Disclaimer: There are minimal photos for this entry. The reason will soon become crystal clear.
Pets? Dogs, absolutely. Rabbits, sure. Fish, certainly. Chinese hooded rats, why not? Chameleons, of course. Guinea pigs, by all means. But cats, never. I think felines are fairly cute from afar. But honestly, there’s just something that I don’t trust about them. So, for the record, I’ve never owned a cat. Why does this matter? The fact that I’ve never been around cats for any extended period of time is the entire reason this entry exists.
Our house in Mexico is located on the side of a hill so as a result it does not have much of a nice, flat, grassy, tree filled yard for the resident Jack Russell Terrier, Lola. When she needs to “do some business” she has one option. There is a space located on the backside of our house on the lowest level of the property. In order to access the area our 16 and ½ year old dog must cross the deck then carefully negotiate a metal, spiral staircase to reach the spot.
Once she arrives, it’s not half bad. First, it is surrounded by a rock wall offering a great degree of privacy. Cactus plants dot the ground, flagstones providing a small meandering path and palm trees sway overhead. From a dog’s perspective, one would think it’s a great place to complete the job at hand.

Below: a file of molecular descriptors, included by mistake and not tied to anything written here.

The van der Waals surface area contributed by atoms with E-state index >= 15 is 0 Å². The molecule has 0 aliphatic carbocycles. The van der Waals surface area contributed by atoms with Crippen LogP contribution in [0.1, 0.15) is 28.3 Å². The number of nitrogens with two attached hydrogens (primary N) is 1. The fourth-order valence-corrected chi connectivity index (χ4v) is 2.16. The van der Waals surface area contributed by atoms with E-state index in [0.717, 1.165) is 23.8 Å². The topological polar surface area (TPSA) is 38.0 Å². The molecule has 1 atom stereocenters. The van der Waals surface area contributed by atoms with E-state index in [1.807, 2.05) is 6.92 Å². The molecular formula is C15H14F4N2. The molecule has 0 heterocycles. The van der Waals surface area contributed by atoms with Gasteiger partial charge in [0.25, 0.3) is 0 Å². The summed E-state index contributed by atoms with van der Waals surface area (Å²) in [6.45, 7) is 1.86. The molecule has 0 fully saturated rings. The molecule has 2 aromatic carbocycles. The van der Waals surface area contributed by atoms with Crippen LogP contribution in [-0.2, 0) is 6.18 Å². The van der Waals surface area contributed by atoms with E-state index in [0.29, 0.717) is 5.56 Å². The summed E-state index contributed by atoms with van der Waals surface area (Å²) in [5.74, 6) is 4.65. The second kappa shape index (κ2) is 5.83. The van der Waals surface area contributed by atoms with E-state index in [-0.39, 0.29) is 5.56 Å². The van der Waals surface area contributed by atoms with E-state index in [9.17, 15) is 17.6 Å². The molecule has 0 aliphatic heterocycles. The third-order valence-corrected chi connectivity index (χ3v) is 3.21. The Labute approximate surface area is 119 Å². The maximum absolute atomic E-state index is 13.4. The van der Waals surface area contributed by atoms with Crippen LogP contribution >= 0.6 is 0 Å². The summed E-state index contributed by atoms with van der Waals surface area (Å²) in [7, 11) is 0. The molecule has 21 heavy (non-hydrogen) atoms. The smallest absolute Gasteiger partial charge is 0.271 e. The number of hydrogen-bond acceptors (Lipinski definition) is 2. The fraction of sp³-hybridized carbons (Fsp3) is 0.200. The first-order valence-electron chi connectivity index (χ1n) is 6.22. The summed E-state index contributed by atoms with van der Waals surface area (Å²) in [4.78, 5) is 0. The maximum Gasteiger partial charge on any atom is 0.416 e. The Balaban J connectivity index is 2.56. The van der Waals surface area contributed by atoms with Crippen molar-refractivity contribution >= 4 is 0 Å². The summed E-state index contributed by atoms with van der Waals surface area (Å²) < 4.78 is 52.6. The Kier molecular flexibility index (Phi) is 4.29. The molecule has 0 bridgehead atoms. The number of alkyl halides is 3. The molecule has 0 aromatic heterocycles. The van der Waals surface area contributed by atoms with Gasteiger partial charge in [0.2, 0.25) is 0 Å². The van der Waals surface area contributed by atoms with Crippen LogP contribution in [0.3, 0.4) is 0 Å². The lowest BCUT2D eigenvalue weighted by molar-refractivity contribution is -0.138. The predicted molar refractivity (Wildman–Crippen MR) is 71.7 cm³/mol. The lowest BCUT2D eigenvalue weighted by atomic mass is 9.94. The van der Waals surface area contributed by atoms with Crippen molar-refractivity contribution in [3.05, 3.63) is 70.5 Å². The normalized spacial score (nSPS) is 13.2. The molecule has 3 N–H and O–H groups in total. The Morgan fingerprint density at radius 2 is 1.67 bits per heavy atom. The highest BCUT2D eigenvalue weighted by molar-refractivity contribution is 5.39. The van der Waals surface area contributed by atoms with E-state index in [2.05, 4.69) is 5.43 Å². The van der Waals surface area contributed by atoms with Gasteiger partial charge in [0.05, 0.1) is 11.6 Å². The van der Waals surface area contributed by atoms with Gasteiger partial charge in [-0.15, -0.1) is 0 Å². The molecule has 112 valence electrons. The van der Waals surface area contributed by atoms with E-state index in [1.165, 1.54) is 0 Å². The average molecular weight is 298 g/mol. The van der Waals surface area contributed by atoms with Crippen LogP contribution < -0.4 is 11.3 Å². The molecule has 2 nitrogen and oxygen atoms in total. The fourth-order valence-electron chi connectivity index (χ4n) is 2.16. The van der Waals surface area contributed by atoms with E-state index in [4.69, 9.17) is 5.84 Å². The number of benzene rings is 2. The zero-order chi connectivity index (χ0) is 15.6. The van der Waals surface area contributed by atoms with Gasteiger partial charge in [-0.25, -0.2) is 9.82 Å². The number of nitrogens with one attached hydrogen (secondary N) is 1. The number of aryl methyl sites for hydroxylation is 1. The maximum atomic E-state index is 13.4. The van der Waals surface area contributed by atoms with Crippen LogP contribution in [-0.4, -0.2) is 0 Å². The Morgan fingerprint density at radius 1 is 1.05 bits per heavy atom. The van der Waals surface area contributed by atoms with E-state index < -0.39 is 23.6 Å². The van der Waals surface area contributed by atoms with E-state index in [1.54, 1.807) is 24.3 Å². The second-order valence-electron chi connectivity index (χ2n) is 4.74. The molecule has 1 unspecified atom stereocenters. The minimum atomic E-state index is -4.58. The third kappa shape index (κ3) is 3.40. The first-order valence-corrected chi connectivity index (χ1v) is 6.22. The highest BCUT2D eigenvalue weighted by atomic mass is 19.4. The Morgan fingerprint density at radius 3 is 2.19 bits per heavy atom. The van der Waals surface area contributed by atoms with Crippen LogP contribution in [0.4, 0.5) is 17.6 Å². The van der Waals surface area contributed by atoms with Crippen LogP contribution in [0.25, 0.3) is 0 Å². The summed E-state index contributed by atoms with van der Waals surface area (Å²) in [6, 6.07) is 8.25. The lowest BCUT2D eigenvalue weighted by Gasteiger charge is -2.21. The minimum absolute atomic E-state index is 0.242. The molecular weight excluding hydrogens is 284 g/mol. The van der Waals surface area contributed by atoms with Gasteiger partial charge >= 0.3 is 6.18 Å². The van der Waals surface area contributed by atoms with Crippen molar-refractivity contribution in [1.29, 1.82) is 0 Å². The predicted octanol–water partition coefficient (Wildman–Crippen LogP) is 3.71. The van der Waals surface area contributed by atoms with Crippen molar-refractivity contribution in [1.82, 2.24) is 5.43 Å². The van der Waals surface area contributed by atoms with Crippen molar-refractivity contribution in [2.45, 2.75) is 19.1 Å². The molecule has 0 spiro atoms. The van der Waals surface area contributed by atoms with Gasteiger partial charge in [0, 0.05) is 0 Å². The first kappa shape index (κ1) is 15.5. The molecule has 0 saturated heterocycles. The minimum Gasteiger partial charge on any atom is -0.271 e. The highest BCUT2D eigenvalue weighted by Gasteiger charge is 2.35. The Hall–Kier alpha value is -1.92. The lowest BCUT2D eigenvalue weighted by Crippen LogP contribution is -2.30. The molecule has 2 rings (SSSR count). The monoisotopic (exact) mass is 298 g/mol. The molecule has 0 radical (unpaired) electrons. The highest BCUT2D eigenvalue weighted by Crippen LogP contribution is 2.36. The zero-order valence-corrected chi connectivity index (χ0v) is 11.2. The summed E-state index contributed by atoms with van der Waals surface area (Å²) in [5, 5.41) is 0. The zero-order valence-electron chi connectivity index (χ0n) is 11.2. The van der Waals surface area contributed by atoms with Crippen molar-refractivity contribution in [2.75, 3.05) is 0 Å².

It’s the staircase that poses the problem. When the need arises and she is let out Lola takes a few steps across the deck, glances backward over her shoulder shoots a knowing glare. At this point it is easy to imagine an animated thinking bubble floating above her announcing, “As soon as you are not looking, I’m just going to take care of “business” right here, lady.” Coaxing her to take this incredible journey several times a day was indeed a challenge.
For several weeks we had work done on the deck thus shutting down her path to “the spot”. We needed an alternative. Luckily, the entrance to our house has a two level courtyard with a lovely garden, two storage spaces, bodegas, and seventeen stairs. At the uppermost level outside one of the bodegas there happens to be a small, rectangular area filled with sand. This quadrilateral would become Lola’s temporary “business office” to avoid the construction zone. At first she was confused about the relocation, but Lola quickly made it obvious she preferred the lack of a spiral staircase. We would watch as Lola happily scampered up and down the stairs as needed to the area we jokingly referred to as her cat box.
As the construction timeframe extended into additional weeks, as most construction projects tend to do, the cat box began to manifest traits of an actual cat box including an unpleasant odor. Yes, of course we cleaned it but, there’s only so much that can mask certain things.